The European Parliament on Wednesday backed the Brexit deal agreed with the U.K. government, one of the last formal steps required to take Britain out of the European Union on January 31.
A total of 621 MEPs voted in favor of and 49 against (with 13 abstentions) a document which called on the Parliament to “give its consent to the conclusion of the draft Withdrawal Agreement.”
Straight after the vote, MEPs stood up and sang “Auld Lang Syne.”
The EU and the U.K. struck a deal at a European Council in November. Last week, European Commission President Ursula von der Leyen and European Council President Charles Michel officially signed the agreement, days after MEPs gave their preliminary consent to the text during a vote in the European Parliament’s Constitutional Affairs Committee.
Now that the U.K. and European parliaments have ratified the deal, it is up to the Council of the European Union, which represents 27 EU countries, to sign off on the agreement by qualified majority. Countries have until 1 p.m. on Thursday to submit their approval in writing, a Council official said.
Prior to the vote, MEPs held a debate with von der Leyen and Michel Barnier, the EU’s Brexit chief.
“We will always love you and we will never be far,” von der Leyen said, turning to look at some of the British MEPs who attended the plenary. “Long live Europe,” she added. But she also insisted that “no new partnership” between the EU and the U.K. “will bring back the benefits of being part of the EU.”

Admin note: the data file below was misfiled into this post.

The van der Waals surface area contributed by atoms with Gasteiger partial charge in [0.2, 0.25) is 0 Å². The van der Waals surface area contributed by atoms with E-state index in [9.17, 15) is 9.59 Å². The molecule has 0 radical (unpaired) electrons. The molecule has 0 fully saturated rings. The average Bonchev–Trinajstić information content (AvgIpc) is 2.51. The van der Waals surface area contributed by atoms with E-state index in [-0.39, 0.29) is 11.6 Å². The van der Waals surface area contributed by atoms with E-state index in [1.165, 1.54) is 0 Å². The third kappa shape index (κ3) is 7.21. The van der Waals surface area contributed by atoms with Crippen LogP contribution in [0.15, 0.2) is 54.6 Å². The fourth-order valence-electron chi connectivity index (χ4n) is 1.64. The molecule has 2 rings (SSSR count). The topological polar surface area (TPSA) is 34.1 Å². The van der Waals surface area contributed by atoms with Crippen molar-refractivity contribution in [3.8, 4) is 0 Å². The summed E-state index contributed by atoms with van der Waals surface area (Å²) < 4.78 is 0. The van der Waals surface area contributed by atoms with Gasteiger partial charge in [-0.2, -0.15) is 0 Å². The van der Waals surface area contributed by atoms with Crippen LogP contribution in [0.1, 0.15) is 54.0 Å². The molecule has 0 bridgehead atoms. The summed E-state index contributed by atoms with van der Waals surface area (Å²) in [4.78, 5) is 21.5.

“We will certainly not expose our companies to unfair competition,” she added.
Manfred Weber, head of the European People’s Party MEPs, made similar remarks during the debate, saying there would be “no cherry picking, no European Singapore next to our markets,” after Brexit.
“We only will grant them [Brits] access to our market if they respect the European rules,” Weber said.
But he struck a more emotional tone when addressing his British colleagues. “To the colleagues who will leave us, I tell you I hope our work in the next years will make Europe so strong, so attractive that your children and grand-children will want to be part of the European Union once again.”
There was predictable commotion when Nigel Farage addressed the plenary and told MEPs that “populism was becoming popular.” His fellow Brexit Party MEPs then stood up and pulled out union flags.
When Mairead McGuinness, the Irish MEP who chaired the session, asked Farage and his colleagues to “remove the flags,” Farage answered: “That’s it, it’s all over, finished. We’re gone.”